The ad began running on July 20 and according to Facebook Ads Library, a database of adverts running on Facebook, is currently inactive.

Another advert wrongly pulled was a campaign advising people to “avoid large crowds this weekend” which first ran on July 2 and cost the government between £2,000 and £2,500.

The advert was scheduled to run until August 2.

Other Government ads pulled by Facebook include an NHS Test and Trace advert which cost the Government between £35,000 and £40,000.

Also wrongly taken down by Facebook were Government campaigns highlighting problems of domestic abuse during lockdown, which the Government spent thousands on.

Facebook is a key advertising channel for the Government. Between October 2018 and 18 August this year, the Government spent £1,846,944 on social issues, election and politics advertising with the social media giant.

In the seven days to August 19, it spent £19,950.

A spokesperson for Facebook said: “Several UK Government ads were incorrectly disabled for running without a ‘paid for by’ disclaimer and have been reinstated. We apologise for the error.”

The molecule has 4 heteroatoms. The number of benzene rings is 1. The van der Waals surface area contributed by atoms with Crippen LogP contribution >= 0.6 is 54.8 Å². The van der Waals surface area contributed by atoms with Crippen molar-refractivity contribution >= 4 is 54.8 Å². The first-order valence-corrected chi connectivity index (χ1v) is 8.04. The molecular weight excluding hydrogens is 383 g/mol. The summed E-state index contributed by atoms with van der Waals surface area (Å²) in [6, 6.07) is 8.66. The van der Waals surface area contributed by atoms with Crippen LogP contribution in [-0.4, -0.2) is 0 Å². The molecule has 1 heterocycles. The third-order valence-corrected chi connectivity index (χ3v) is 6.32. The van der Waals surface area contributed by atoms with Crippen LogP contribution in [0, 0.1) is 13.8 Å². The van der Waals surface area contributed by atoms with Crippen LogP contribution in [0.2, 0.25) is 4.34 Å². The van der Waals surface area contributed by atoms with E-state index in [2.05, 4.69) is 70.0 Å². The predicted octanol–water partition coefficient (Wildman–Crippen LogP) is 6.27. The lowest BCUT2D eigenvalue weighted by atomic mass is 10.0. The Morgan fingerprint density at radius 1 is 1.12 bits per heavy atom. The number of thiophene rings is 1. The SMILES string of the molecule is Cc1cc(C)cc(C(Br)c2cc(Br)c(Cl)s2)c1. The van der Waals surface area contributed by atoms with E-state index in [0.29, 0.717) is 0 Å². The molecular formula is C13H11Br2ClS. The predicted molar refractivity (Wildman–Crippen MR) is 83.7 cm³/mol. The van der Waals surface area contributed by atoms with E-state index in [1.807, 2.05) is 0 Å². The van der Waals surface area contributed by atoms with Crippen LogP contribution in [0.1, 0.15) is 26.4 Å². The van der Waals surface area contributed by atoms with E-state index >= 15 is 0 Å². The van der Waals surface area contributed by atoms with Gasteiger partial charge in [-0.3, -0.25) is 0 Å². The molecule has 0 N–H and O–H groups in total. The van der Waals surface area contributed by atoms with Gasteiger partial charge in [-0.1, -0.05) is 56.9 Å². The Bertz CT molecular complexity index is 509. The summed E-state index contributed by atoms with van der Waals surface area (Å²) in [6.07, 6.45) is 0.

A Cabinet Office spokesperson said: “The Government has used social media channels and platforms, including Facebook, to provide vital public health information to the public during the pandemic. This guidance has helped to slow the spread of the virus and protect the NHS.

“We support the work of social media companies to make political advertising more transparent and have worked with Facebook to reduce approval times for all Covid-19-related activity.”

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